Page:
Music has been a bridge for me to show who I really am to others. You can’t hear autism in music. Sound, melody, and rhythm are immune to disabilities.
My name is Breyton Croom. I am 24 years old from Morristown, New Jersey, and I am autistic with a diagnosis of Pervasive Developmental Disorder – Not Otherwise Specified, or PDD-NOS.
When I was initially diagnosed, the neurologist informed my parents that I probably would never be independent, have limited cognitive abilities, and very little social skills. However, they did not accept this was my future and encouraged me to succeed. I had to work twice as hard as my fellow peers in school and it was difficult to maintain friendships due to my social issues.
I was bullied and teased and faced many setbacks while growing up, eventually resulting in nearly getting expelled from college during my freshman year. This led to a suicide attempt, a brief hospital stay, and a lot of reflection. With God’s grace, I now have a Master’s of Science degree in accounting and I am working as a tax associate at one of the largest accounting firms in the world. One of the biggest factors that helped me deal with my challenges, struggles, and the obstacles I faced throughout my life was music.
From the time that I was an infant, music and I have had a very good relationship. As a child, my favorite thing to watch was the Muppets sing along videos, especially their version of the song Kokomo. My parents told me that whenever I was crying or upset, as soon as that song started to play, I instantly calmed down. My parents didn’t know why that song worked compared to other songs, but I believe that song was a way for me to escape. I guess it told me, even back then, that music was what I needed to be calm, cool, and collected; that the constant rhythm meant everything was consistent, steady, and going to be all right.
As I mentioned earlier, school was very challenging for me, both academically and socially. I was placed in special education for most of elementary school, in which I was separated from most of my classmates. English was my hardest subject because I had difficulty reading and writing. I also had problems communicating, handling my emotions, and recognizing social cues. I did not attend a lot of parties outside of school and I was often excluded from sitting with classmates in the lunchroom.
I remember crying in school and at home due to all the things I went through. Fortunately, I always had music to get me through the difficult times. Whenever I was feeling upset, angry, or stressed, music was there to calm me down. It was a way for me to escape reality and enter a world of rejuvenation and peace. Whether it was listening to Bow Wow, Usher, NSYNC, or Earth, Wind & Fire, music was there to alleviate any anxiety or struggle that I was facing. Music did not judge me.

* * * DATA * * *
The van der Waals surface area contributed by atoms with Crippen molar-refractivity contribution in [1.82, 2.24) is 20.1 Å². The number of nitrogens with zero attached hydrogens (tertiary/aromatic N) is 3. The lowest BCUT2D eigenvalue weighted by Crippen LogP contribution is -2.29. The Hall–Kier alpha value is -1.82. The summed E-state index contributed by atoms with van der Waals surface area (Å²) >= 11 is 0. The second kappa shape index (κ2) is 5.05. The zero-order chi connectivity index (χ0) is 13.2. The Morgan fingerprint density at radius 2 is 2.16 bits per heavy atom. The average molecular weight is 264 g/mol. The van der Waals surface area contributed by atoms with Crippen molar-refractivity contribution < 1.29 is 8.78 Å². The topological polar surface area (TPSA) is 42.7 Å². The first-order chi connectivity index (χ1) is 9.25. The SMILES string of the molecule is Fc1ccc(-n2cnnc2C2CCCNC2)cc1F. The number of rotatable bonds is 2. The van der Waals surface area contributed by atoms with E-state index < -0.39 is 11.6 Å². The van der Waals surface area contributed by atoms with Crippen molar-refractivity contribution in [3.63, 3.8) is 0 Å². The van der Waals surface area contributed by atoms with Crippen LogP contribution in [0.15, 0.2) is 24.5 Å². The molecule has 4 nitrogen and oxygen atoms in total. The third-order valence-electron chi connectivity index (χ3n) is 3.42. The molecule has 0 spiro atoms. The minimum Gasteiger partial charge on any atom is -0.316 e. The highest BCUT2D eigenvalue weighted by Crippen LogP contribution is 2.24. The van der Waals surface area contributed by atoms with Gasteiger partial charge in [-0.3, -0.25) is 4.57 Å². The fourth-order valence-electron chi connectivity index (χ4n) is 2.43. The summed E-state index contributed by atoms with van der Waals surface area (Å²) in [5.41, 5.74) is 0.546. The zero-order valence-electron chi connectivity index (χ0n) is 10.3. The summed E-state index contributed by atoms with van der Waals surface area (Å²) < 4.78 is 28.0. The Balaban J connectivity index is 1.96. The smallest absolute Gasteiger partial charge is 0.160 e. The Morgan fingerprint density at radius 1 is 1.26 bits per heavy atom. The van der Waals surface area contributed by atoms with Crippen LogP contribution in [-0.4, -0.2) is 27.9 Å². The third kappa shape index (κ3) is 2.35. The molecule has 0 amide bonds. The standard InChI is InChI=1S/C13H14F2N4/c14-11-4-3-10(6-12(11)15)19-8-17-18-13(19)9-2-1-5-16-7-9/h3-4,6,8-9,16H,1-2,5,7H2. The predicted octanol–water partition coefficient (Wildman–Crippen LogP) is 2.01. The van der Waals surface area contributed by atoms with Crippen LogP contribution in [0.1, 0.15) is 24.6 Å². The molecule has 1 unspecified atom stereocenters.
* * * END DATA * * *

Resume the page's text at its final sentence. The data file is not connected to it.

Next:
Music also helped me become more expressive and socially adept. My favorite music genres to listen to were hip-hop and R&B. As I was listening to the melody of the songs and the words that followed, I memorized the words and began to sing along to the artist. Through this practice, I learned how to sing and rap. Eventually, I developed my own preference of rapping and learned where my vocal range is. When the music was really appealing to me, I would often dance to the music. I’ve always wanted to perform in front of people and showcase my musical talent, even creating my first music video with my cousins and my sister when I was 9 years old. This led me to participating in a number of school plays and productions. Music played a huge role in my early childhood and it really provided me an outlet to show my fun and creative side.
When I was in fourth grade, I took my love for music a step further and started to learn how to play music. I started on the clarinet and played in the school band. During my rehearsals with the band and the lessons I had with the music teacher, I spent time with other classmates, which allowed me to make new friendships and to strengthen current ones. I enjoyed the concerts that the school band would perform for the students and parents; it was a good feeling to receive acknowledgement from my parents and teachers of my newfound talent. I continued playing in middle school, high school, and college with several school bands, jazz bands, and pit orchestras and I have earned several awards for my musical talents which also include arranging and conducting. Music has been a bridge for me to show who I really am to others. You can’t hear autism in music. Sound, melody, and rhythm are immune to disabilities. Maybe that’s why I have always been drawn to it.
Currently, I am a solo musician going by the name B. Able. I’m an instrumentalist, rapper, and singer. I play three instruments: the tenor saxophone, the soprano saxophone, and the bass clarinet, and perform at Open Mics in Morristown and the Best of Essex competition in Montclair, New Jersey. When I am not performing, I’m either practicing my instruments at home or in a recording studio working on a song. I’m using my musical experience to make new friends and to strengthen relationships wherever I go. My challenges with autism are still with my every day, and I still get down sometimes, but music remains my constant companion.
I don’t know where my life would be without music, but I do know that it would not be as exciting, energetic and fresh as it is today. I had no idea that music would take me as far as it has so far, and I cannot wait to see where it will take me next.
As part of Autism Awareness Month, I created an official music video for my song, The Definition. It’s about my life with autism and how I overcame my challenges, and how others can too. The message that I want to spread is this: “Don’t let anything or anyone define who you are and what you can do.”